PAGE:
Current smoking status and current (past-month) cannabis use was obtained from the participants by direct questioning. Regarding smoking, participants were asked to report the average number of cigarettes they smoked per day during the past month. A second question asked the participants to classify themselves into one of the following categories: never-smoker, ex-smoker, occasional/light smoker, moderate smoker, heavy smoker. We combined those two questions to define a binary variable of “regular smoker” in the past 30 days (all those who were at least moderate smokers OR reported more than 2 cigarettes per day on average during the past month). Regarding cannabis, we asked two questions, the first for lifetime use (five categories: never, 1–2 times, 3–10 times, >10 times/regular use, do not wish to reply) and the second for past 30 days use (“have you used cannabis during the past 30 days?” with three possible answers: Yes, No, do not wish to reply). We classified participants as users of cannabis during the past 30 days if they replied yes to the second question OR reported regular use to the first.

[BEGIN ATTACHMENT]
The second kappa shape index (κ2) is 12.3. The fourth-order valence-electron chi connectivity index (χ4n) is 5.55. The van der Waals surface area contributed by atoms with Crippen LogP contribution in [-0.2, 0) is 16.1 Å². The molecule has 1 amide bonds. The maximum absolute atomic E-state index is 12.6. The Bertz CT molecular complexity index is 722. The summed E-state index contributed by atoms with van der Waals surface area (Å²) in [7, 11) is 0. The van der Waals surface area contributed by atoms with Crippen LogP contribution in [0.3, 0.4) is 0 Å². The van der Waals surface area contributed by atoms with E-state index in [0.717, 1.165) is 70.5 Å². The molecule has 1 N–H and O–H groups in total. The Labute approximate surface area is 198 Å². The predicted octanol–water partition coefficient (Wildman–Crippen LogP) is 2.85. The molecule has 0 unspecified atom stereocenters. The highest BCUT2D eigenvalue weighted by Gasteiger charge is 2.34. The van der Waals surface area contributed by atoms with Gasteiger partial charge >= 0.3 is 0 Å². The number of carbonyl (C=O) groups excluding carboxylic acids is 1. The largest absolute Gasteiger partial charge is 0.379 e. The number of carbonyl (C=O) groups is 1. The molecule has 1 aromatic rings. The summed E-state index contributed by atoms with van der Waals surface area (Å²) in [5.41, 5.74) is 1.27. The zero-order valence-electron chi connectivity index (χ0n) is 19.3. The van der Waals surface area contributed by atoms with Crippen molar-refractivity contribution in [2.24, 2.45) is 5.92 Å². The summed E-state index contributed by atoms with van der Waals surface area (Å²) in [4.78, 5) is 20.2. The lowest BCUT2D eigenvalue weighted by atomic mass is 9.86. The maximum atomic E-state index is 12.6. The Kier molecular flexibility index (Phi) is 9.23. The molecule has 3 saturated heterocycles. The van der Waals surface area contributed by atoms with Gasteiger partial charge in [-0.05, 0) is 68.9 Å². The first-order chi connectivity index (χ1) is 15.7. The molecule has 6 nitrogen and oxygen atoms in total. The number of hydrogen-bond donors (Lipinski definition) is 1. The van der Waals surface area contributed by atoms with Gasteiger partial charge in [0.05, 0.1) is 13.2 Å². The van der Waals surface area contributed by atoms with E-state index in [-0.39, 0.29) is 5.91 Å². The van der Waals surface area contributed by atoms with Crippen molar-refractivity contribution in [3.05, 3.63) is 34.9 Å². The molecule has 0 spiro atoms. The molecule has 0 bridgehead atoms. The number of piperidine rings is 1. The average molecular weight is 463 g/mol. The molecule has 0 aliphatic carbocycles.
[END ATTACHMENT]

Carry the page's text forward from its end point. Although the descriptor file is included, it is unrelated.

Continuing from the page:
Assessment of health status

We assessed current health status with the EuroQoL EQ-5D, a generic, preference-based, measure of health-related quality of life [22]. This has been validated in Greece by Kontodimopoulos et al. [23]. For the purposes of the present paper we calculated the EQ-5D index scores based on responses to the 5-item questionnaire. The scoring algorithm for the EQ-5D index descriptive system used in this paper is based on UK community preferences as analogous preferences are lacking in Greece [23]. The mean (SD) value of the EQ index in the present sample was 0.82 (0.23) and was very similar to the value of 0.80 (0.27) reported by Kontodimopoulos et al. [23] in their validation study.

Assessment of course and mental health service use